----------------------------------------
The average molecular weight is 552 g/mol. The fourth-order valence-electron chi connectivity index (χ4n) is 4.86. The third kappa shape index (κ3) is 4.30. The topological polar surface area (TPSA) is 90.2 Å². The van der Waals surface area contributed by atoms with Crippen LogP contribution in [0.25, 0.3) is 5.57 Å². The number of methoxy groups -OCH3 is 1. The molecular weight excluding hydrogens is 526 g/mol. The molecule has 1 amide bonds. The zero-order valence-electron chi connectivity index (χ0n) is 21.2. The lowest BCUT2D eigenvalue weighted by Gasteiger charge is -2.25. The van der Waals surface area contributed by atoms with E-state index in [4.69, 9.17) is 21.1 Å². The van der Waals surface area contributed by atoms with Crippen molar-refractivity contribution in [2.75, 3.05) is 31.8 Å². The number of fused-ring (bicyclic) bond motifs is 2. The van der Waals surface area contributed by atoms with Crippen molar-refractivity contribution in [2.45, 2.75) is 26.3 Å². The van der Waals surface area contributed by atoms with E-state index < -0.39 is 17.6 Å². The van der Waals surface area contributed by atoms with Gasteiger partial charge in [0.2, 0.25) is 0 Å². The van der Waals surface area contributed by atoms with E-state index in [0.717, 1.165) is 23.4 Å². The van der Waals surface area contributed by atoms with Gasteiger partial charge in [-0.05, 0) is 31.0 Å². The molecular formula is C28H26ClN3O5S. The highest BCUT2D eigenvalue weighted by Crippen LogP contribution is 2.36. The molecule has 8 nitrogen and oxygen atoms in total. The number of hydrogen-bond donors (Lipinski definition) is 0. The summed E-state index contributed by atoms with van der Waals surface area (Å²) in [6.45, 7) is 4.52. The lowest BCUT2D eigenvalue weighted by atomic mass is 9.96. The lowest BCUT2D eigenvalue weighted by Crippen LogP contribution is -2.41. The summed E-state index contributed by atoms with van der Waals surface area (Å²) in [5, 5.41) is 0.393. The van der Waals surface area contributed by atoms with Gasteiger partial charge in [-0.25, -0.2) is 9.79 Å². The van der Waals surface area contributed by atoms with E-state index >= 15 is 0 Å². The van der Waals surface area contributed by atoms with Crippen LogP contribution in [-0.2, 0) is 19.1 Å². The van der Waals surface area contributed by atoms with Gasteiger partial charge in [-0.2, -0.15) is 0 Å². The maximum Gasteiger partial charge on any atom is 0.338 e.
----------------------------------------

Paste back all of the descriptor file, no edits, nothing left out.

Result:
The average molecular weight is 552 g/mol. The fourth-order valence-electron chi connectivity index (χ4n) is 4.86. The third kappa shape index (κ3) is 4.30. The topological polar surface area (TPSA) is 90.2 Å². The van der Waals surface area contributed by atoms with Crippen LogP contribution in [0.25, 0.3) is 5.57 Å². The number of methoxy groups -OCH3 is 1. The molecular weight excluding hydrogens is 526 g/mol. The molecule has 1 amide bonds. The zero-order valence-electron chi connectivity index (χ0n) is 21.2. The lowest BCUT2D eigenvalue weighted by Gasteiger charge is -2.25. The van der Waals surface area contributed by atoms with E-state index in [4.69, 9.17) is 21.1 Å². The van der Waals surface area contributed by atoms with Crippen molar-refractivity contribution in [2.75, 3.05) is 31.8 Å². The number of fused-ring (bicyclic) bond motifs is 2. The van der Waals surface area contributed by atoms with Crippen molar-refractivity contribution in [2.45, 2.75) is 26.3 Å². The van der Waals surface area contributed by atoms with E-state index < -0.39 is 17.6 Å². The van der Waals surface area contributed by atoms with Gasteiger partial charge in [0.2, 0.25) is 0 Å². The van der Waals surface area contributed by atoms with E-state index in [0.717, 1.165) is 23.4 Å². The van der Waals surface area contributed by atoms with Gasteiger partial charge in [-0.05, 0) is 31.0 Å². The molecular formula is C28H26ClN3O5S. The highest BCUT2D eigenvalue weighted by Crippen LogP contribution is 2.36. The molecule has 8 nitrogen and oxygen atoms in total. The number of hydrogen-bond donors (Lipinski definition) is 0. The summed E-state index contributed by atoms with van der Waals surface area (Å²) in [6.45, 7) is 4.52. The lowest BCUT2D eigenvalue weighted by atomic mass is 9.96. The lowest BCUT2D eigenvalue weighted by Crippen LogP contribution is -2.41. The summed E-state index contributed by atoms with van der Waals surface area (Å²) in [5, 5.41) is 0.393. The van der Waals surface area contributed by atoms with Gasteiger partial charge in [-0.25, -0.2) is 9.79 Å². The van der Waals surface area contributed by atoms with E-state index >= 15 is 0 Å². The van der Waals surface area contributed by atoms with Crippen LogP contribution in [-0.2, 0) is 19.1 Å². The van der Waals surface area contributed by atoms with Gasteiger partial charge in [-0.2, -0.15) is 0 Å². The maximum Gasteiger partial charge on any atom is 0.338 e.